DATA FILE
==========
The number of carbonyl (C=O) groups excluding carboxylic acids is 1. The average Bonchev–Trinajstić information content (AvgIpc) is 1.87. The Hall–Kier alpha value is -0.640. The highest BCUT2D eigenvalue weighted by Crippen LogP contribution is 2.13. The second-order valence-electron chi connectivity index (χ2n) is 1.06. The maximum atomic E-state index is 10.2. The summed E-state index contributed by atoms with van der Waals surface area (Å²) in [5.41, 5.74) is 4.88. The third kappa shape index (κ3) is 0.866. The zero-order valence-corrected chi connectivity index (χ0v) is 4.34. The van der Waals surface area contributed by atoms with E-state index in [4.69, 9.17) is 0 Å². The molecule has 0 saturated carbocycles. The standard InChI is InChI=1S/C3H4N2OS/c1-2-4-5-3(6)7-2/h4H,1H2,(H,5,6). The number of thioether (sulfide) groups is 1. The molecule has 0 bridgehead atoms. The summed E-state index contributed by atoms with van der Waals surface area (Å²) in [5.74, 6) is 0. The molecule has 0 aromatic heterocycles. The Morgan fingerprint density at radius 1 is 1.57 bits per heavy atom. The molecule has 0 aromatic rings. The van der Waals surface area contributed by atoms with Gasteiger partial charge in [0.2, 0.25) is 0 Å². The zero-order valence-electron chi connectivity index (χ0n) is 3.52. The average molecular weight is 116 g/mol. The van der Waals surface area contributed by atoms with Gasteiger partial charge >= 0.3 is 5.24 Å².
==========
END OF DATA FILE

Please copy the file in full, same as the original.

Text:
The number of carbonyl (C=O) groups excluding carboxylic acids is 1. The average Bonchev–Trinajstić information content (AvgIpc) is 1.87. The Hall–Kier alpha value is -0.640. The highest BCUT2D eigenvalue weighted by Crippen LogP contribution is 2.13. The second-order valence-electron chi connectivity index (χ2n) is 1.06. The maximum atomic E-state index is 10.2. The summed E-state index contributed by atoms with van der Waals surface area (Å²) in [5.41, 5.74) is 4.88. The third kappa shape index (κ3) is 0.866. The zero-order valence-corrected chi connectivity index (χ0v) is 4.34. The van der Waals surface area contributed by atoms with E-state index in [4.69, 9.17) is 0 Å². The molecule has 0 saturated carbocycles. The standard InChI is InChI=1S/C3H4N2OS/c1-2-4-5-3(6)7-2/h4H,1H2,(H,5,6). The number of thioether (sulfide) groups is 1. The molecule has 0 bridgehead atoms. The summed E-state index contributed by atoms with van der Waals surface area (Å²) in [5.74, 6) is 0. The molecule has 0 aromatic heterocycles. The Morgan fingerprint density at radius 1 is 1.57 bits per heavy atom. The molecule has 0 aromatic rings. The van der Waals surface area contributed by atoms with Gasteiger partial charge in [0.2, 0.25) is 0 Å². The zero-order valence-electron chi connectivity index (χ0n) is 3.52. The average molecular weight is 116 g/mol. The van der Waals surface area contributed by atoms with Gasteiger partial charge >= 0.3 is 5.24 Å².